• Michael found a schedule (linked below) that visits all 153 stadiums in 153 days, with no more than 10 hours of daytime driving each day. Due to the large number of stadiums and games, he cannot prove its optimality, but it's clearly very close since there are no travel-only days.
  • The trip involves 33,000 miles of driving, about double the previous trip, but you're seeing five times as many games.
  • There is one minor league stadium that is home to two teams: Both the Jupiter Hammerheads and the Palm Beach Cardinals play at Roger Dean Stadium. Michael visited it only once, since the exercise was to see each stadium, not to see each team at home.
  • The most isolated major league stadium was Seattle. He's not sure about which was the most isolated stadium on this trip, but he thinks it's Colorado.
  • Minor league game times were not available, so Michael assumed that every game was a night game except for the getaway game of each series.
  • Michael does not intend to carry out this schedule. It was just an exercise.
  • Ben guarantees a guest appearance to anyone who actually does it. He doesn't expect any takers.


John Choe introduction

  • John and his 12-year-old daughter listen to the podcast together. She wants to run a baseball team's operations division when she grows up.
  • He and his kids go to games early to catch batting practice home runs. They have gotten 70 so far, and give the balls away. They use spray charts to position themselves optimally. He compares it to fishing, where you sit and wait with quiet anticipation.

One game in indy ball

  • John played in exactly one professional baseball game: The Normal CornBelters auctioned off a one-day contract in a 2011 exhibition game as a charity fundraiser.
  • For his solitary plate appearance, John had little time to prepare, and batting practice was rained out, so he came to the plate cold. He intended to swing at the first pitch, but the ball came in so fast he couldn't even get the bat around. On the second pitch, he cheated and started swinging early, but even then his swing was late and fouled it off. Now down 0-2, he figured the pitcher would throw another fastball (since it is clearly working), and he was late and fouled it over the dugout. He swung early at the next pitch, a fastball, and "the ball hit the bat" and went down the first base line. The first baseman knocked it down, for a 3-1 putout. "I was probably out by like 30 feet."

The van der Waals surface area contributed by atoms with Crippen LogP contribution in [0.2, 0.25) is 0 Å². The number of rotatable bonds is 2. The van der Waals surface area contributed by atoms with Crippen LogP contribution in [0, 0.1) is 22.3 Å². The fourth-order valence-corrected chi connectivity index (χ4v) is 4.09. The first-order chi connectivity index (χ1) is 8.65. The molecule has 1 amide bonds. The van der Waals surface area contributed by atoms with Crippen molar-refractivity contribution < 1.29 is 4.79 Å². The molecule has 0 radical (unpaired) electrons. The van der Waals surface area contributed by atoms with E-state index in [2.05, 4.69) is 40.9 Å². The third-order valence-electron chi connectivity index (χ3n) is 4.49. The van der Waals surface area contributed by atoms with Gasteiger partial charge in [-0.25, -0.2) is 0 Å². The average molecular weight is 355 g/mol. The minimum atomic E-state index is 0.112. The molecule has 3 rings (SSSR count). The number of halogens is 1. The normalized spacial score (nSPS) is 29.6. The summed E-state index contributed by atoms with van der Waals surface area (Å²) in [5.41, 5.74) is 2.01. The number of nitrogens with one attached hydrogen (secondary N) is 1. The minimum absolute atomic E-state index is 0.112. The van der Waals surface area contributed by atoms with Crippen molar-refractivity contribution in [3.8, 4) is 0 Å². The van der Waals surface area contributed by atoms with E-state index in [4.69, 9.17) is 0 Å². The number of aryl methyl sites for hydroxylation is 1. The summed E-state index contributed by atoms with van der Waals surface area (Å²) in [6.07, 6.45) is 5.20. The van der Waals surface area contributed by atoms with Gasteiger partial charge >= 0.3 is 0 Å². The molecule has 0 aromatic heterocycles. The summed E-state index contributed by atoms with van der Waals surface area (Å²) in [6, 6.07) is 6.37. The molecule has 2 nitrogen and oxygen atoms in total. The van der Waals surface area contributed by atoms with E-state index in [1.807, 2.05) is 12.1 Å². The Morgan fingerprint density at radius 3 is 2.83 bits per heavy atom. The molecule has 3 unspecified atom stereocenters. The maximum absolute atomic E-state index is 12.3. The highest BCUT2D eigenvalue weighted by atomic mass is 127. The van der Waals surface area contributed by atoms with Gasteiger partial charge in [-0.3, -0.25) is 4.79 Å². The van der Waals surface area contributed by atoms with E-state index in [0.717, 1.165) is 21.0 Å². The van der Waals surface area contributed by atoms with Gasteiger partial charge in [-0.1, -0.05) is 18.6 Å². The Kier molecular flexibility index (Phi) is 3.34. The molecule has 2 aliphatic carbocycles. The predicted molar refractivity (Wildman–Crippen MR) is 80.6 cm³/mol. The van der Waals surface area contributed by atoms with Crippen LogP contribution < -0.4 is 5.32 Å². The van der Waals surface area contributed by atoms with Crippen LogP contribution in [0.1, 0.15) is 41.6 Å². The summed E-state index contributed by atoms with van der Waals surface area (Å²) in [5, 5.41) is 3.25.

• He barely had time to rest before he was sent to right field for one inning. The ball found him twice. The first time, the ball went into the right field gap, and he graciously let the center fielder throw the ball in. Later, with a runner on second, John was prepared for a possible play at the plate. He threw the ball as hard as he could and reached the cutoff man in two bounces. The runner scored, but he looked fairly legit: The ball didn't get past him, he hit the cutoff man, "nobody said anything afterward."
  • John kept quiet in the locker room because he understood that for the other players, this was their career and their dream. Many thought he was a newly-signed player. They talked with him about his day job, because "everyone appreciated being there and was aware of their baseball mortality." His teammates gave him tips and were curious about how he got into investments, probably scoping out what they might do after they hang up their cleats.
  • Ben and Sam considered inserting themselves into a game when they were running the Sonoma Stompers, get themselves a Baseball Reference page, but decided not to, "partly out of fear" and partly because they were afraid of overstaying their welcome.

Moonlight Graham Society

  • At John's request, Kenny Jackelen from Baseball Reference created a list of everyone who appeared in a single minor league game (linked below).
  • John and two other one-game wonders founded the organization to honor one-game minor league careers, and he'll use Kenny's list to find people to talk to and get their stories

How baseball led to John's career managing stocks

  • John was fascinated with baseball cards, statistics, and numbers